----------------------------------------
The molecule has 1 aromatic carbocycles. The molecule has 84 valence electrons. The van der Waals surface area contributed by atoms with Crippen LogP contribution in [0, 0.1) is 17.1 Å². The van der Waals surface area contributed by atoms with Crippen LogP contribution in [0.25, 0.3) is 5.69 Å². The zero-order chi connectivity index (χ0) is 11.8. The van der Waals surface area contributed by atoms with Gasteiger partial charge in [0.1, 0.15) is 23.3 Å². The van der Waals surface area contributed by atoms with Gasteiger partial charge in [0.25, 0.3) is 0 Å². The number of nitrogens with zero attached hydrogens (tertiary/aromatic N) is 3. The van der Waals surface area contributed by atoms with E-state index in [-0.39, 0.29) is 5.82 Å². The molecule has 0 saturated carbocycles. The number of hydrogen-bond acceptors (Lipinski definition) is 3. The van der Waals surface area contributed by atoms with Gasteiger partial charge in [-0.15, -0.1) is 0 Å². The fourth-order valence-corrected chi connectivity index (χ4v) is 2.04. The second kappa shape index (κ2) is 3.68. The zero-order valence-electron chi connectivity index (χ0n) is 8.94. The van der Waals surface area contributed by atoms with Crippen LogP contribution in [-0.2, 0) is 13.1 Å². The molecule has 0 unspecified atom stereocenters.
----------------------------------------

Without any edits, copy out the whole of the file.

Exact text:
The molecule has 1 aromatic carbocycles. The molecule has 84 valence electrons. The van der Waals surface area contributed by atoms with Crippen LogP contribution in [0, 0.1) is 17.1 Å². The van der Waals surface area contributed by atoms with Crippen LogP contribution in [0.25, 0.3) is 5.69 Å². The zero-order chi connectivity index (χ0) is 11.8. The van der Waals surface area contributed by atoms with Gasteiger partial charge in [0.1, 0.15) is 23.3 Å². The van der Waals surface area contributed by atoms with Gasteiger partial charge in [0.25, 0.3) is 0 Å². The number of nitrogens with zero attached hydrogens (tertiary/aromatic N) is 3. The van der Waals surface area contributed by atoms with E-state index in [-0.39, 0.29) is 5.82 Å². The molecule has 0 saturated carbocycles. The number of hydrogen-bond acceptors (Lipinski definition) is 3. The van der Waals surface area contributed by atoms with Gasteiger partial charge in [-0.15, -0.1) is 0 Å². The fourth-order valence-corrected chi connectivity index (χ4v) is 2.04. The second kappa shape index (κ2) is 3.68. The zero-order valence-electron chi connectivity index (χ0n) is 8.94. The van der Waals surface area contributed by atoms with Crippen LogP contribution in [-0.2, 0) is 13.1 Å². The molecule has 0 unspecified atom stereocenters.